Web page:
• If it gets fixed and reopened, it becomes a normal Purim Torah question -- win!

Of course, the community is always free to delete posts outside of these parameters, should that seem warranted.

A comment asks how the presence of answers, upvoted answers, or upvoted self-answers would modify this. My inclination is to say it doesn't matter; if the question should be closed under these rules then people should close it and not answer it. We might lose a few good answers, but those answers stand on no foundation, so how valuable are they for the site? (If they're that good, maybe they can be applied to an on-topic question, which anybody interested could ask.)

The guidance from SE on deleting closed questions includes this:

Off Topic: Almost always delete it.

Off topic usually says "This shouldn't have been posted here in the first place." So, for anything not about topic [x] or the off-topic reasons, just let it burn!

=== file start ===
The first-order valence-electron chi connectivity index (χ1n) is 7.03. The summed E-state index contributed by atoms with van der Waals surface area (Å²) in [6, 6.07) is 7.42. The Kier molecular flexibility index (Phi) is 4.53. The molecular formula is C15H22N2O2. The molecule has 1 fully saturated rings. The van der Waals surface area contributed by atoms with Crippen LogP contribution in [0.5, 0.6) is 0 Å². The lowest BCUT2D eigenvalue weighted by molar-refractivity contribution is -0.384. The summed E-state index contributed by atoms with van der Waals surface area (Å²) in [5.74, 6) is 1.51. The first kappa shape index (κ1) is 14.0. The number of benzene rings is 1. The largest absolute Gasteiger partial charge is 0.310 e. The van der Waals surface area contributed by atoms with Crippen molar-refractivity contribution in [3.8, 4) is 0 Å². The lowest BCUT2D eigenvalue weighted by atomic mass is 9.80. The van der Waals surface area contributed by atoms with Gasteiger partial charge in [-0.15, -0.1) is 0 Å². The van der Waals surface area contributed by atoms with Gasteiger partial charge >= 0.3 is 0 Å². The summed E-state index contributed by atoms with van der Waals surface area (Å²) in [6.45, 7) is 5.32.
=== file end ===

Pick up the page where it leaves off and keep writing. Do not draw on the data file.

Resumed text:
If that's the guidance for regular questions, I would expect the approach to be even stricter for things like Purim Torah that are tangential to the main purpose of the site.

(Note: I don't think we wholly follow that guidance for other questions, nor am I saying we should. This post is specifically about Purim Torah -- which, I should note, I love when it's well-done or at least not so far afield that I wonder why it's here.)

  • "If it's downvoted and not fixed within 48 hours (excluding Shabbat)": also excluding such things as the first two days of Pesach if they should occur during PTIJ season.
    – msh210 Mod
    Commented Dec 7, 2015 at 18:28
  • @msh210 how is that possible? PTIJ season ends a few days after Purim. Commented Dec 7, 2015 at 18:55
  • @MonicaCellio, I was just getting into the spirit of things.
    – msh210 Mod
    Commented Dec 7, 2015 at 19:47
  • @msh210 see Rashi's comments to mishenichnas adar marbim b'simcha Commented Dec 8, 2015 at 3:42
  • @yEz (the reference, for those wondering, is to the last Rashi on amud 1 of Taanis 29) Good point, but that doesn't mean MY's PTIJ season extends that long. :-)
    – msh210 Mod
    Commented Dec 8, 2015 at 4:05
  • @msh210 but perhaps we should still sing the jingle until then! Commented Dec 8, 2015 at 4:13